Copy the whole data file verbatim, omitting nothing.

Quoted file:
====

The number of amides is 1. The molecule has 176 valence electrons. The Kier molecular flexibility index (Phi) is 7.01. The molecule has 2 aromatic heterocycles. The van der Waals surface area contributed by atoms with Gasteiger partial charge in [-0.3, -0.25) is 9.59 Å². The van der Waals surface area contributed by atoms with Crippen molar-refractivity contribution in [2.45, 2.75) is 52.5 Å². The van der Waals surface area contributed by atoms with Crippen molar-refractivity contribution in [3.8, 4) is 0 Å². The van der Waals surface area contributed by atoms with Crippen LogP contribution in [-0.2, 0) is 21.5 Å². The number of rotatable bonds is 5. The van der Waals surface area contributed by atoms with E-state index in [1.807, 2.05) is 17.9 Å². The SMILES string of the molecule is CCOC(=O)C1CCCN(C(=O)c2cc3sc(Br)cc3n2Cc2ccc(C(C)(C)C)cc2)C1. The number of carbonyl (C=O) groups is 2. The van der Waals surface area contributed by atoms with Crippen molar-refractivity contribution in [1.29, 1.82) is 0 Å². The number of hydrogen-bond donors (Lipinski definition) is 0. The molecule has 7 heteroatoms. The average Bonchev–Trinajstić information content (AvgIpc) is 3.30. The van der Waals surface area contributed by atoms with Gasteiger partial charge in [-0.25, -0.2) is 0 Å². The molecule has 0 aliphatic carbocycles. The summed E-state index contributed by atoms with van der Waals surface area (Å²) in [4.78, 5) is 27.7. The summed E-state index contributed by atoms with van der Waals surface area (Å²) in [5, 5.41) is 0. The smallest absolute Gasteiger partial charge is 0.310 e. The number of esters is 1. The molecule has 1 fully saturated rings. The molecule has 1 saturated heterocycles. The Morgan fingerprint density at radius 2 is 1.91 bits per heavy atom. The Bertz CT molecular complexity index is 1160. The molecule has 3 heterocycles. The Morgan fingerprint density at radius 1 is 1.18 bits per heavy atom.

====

The number of amides is 1. The molecule has 176 valence electrons. The Kier molecular flexibility index (Phi) is 7.01. The molecule has 2 aromatic heterocycles. The van der Waals surface area contributed by atoms with Gasteiger partial charge in [-0.3, -0.25) is 9.59 Å². The van der Waals surface area contributed by atoms with Crippen molar-refractivity contribution in [2.45, 2.75) is 52.5 Å². The van der Waals surface area contributed by atoms with Crippen molar-refractivity contribution in [3.8, 4) is 0 Å². The van der Waals surface area contributed by atoms with Crippen LogP contribution in [-0.2, 0) is 21.5 Å². The number of rotatable bonds is 5. The van der Waals surface area contributed by atoms with E-state index in [1.807, 2.05) is 17.9 Å². The SMILES string of the molecule is CCOC(=O)C1CCCN(C(=O)c2cc3sc(Br)cc3n2Cc2ccc(C(C)(C)C)cc2)C1. The number of carbonyl (C=O) groups is 2. The van der Waals surface area contributed by atoms with Crippen molar-refractivity contribution in [1.29, 1.82) is 0 Å². The number of hydrogen-bond donors (Lipinski definition) is 0. The molecule has 7 heteroatoms. The average Bonchev–Trinajstić information content (AvgIpc) is 3.30. The van der Waals surface area contributed by atoms with Gasteiger partial charge in [-0.25, -0.2) is 0 Å². The molecule has 0 aliphatic carbocycles. The summed E-state index contributed by atoms with van der Waals surface area (Å²) in [4.78, 5) is 27.7. The summed E-state index contributed by atoms with van der Waals surface area (Å²) in [5, 5.41) is 0. The smallest absolute Gasteiger partial charge is 0.310 e. The number of esters is 1. The molecule has 1 fully saturated rings. The molecule has 1 saturated heterocycles. The Morgan fingerprint density at radius 2 is 1.91 bits per heavy atom. The Bertz CT molecular complexity index is 1160. The molecule has 3 heterocycles. The Morgan fingerprint density at radius 1 is 1.18 bits per heavy atom.